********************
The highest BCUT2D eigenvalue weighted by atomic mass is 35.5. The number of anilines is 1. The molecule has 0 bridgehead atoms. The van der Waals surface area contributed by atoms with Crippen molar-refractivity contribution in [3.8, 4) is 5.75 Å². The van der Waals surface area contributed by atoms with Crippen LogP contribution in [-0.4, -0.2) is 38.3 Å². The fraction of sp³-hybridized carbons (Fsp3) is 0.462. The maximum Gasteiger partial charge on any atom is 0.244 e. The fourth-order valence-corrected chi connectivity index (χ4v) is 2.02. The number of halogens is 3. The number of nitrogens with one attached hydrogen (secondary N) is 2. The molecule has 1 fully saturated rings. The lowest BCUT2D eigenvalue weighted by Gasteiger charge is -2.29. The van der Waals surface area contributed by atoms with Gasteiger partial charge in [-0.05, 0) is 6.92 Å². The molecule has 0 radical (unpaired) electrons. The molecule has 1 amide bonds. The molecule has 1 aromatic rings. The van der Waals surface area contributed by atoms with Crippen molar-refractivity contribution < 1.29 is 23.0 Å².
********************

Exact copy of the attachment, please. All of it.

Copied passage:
The highest BCUT2D eigenvalue weighted by atomic mass is 35.5. The number of anilines is 1. The molecule has 0 bridgehead atoms. The van der Waals surface area contributed by atoms with Crippen molar-refractivity contribution in [3.8, 4) is 5.75 Å². The van der Waals surface area contributed by atoms with Crippen LogP contribution in [-0.4, -0.2) is 38.3 Å². The fraction of sp³-hybridized carbons (Fsp3) is 0.462. The maximum Gasteiger partial charge on any atom is 0.244 e. The fourth-order valence-corrected chi connectivity index (χ4v) is 2.02. The number of halogens is 3. The number of nitrogens with one attached hydrogen (secondary N) is 2. The molecule has 1 fully saturated rings. The lowest BCUT2D eigenvalue weighted by Gasteiger charge is -2.29. The van der Waals surface area contributed by atoms with Gasteiger partial charge in [-0.05, 0) is 6.92 Å². The molecule has 0 radical (unpaired) electrons. The molecule has 1 amide bonds. The molecule has 1 aromatic rings. The van der Waals surface area contributed by atoms with Crippen molar-refractivity contribution < 1.29 is 23.0 Å².